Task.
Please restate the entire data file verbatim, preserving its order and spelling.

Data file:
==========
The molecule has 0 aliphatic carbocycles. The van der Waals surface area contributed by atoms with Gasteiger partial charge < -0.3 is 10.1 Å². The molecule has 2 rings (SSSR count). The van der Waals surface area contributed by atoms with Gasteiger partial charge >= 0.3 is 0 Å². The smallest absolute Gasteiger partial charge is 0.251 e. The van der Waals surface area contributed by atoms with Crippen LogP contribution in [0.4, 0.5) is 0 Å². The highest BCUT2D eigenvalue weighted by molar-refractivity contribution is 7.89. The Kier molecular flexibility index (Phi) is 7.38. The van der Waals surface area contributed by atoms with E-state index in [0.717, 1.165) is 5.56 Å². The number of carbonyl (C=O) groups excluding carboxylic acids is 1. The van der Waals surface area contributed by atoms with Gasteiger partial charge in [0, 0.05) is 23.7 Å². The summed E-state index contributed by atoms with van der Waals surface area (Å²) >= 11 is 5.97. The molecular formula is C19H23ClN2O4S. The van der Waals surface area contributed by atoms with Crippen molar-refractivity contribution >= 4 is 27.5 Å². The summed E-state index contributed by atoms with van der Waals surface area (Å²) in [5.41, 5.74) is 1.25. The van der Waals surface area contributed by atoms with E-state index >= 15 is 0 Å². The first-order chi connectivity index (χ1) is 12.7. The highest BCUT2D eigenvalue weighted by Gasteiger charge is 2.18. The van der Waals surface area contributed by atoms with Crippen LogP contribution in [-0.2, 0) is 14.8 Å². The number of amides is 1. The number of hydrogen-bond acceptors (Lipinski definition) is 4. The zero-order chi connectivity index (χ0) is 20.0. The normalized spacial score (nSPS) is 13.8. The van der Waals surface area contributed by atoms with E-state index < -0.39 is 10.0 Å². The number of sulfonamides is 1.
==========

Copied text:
The molecule has 0 aliphatic carbocycles. The van der Waals surface area contributed by atoms with Gasteiger partial charge < -0.3 is 10.1 Å². The molecule has 2 rings (SSSR count). The van der Waals surface area contributed by atoms with Gasteiger partial charge >= 0.3 is 0 Å². The smallest absolute Gasteiger partial charge is 0.251 e. The van der Waals surface area contributed by atoms with Crippen LogP contribution in [0.4, 0.5) is 0 Å². The highest BCUT2D eigenvalue weighted by molar-refractivity contribution is 7.89. The Kier molecular flexibility index (Phi) is 7.38. The van der Waals surface area contributed by atoms with E-state index in [0.717, 1.165) is 5.56 Å². The number of carbonyl (C=O) groups excluding carboxylic acids is 1. The van der Waals surface area contributed by atoms with Gasteiger partial charge in [0, 0.05) is 23.7 Å². The summed E-state index contributed by atoms with van der Waals surface area (Å²) >= 11 is 5.97. The molecular formula is C19H23ClN2O4S. The van der Waals surface area contributed by atoms with Crippen molar-refractivity contribution >= 4 is 27.5 Å². The summed E-state index contributed by atoms with van der Waals surface area (Å²) in [5.41, 5.74) is 1.25. The van der Waals surface area contributed by atoms with E-state index >= 15 is 0 Å². The first-order chi connectivity index (χ1) is 12.7. The highest BCUT2D eigenvalue weighted by Gasteiger charge is 2.18. The van der Waals surface area contributed by atoms with Crippen LogP contribution in [-0.2, 0) is 14.8 Å². The number of amides is 1. The number of hydrogen-bond acceptors (Lipinski definition) is 4. The zero-order chi connectivity index (χ0) is 20.0. The normalized spacial score (nSPS) is 13.8. The van der Waals surface area contributed by atoms with E-state index < -0.39 is 10.0 Å². The number of sulfonamides is 1.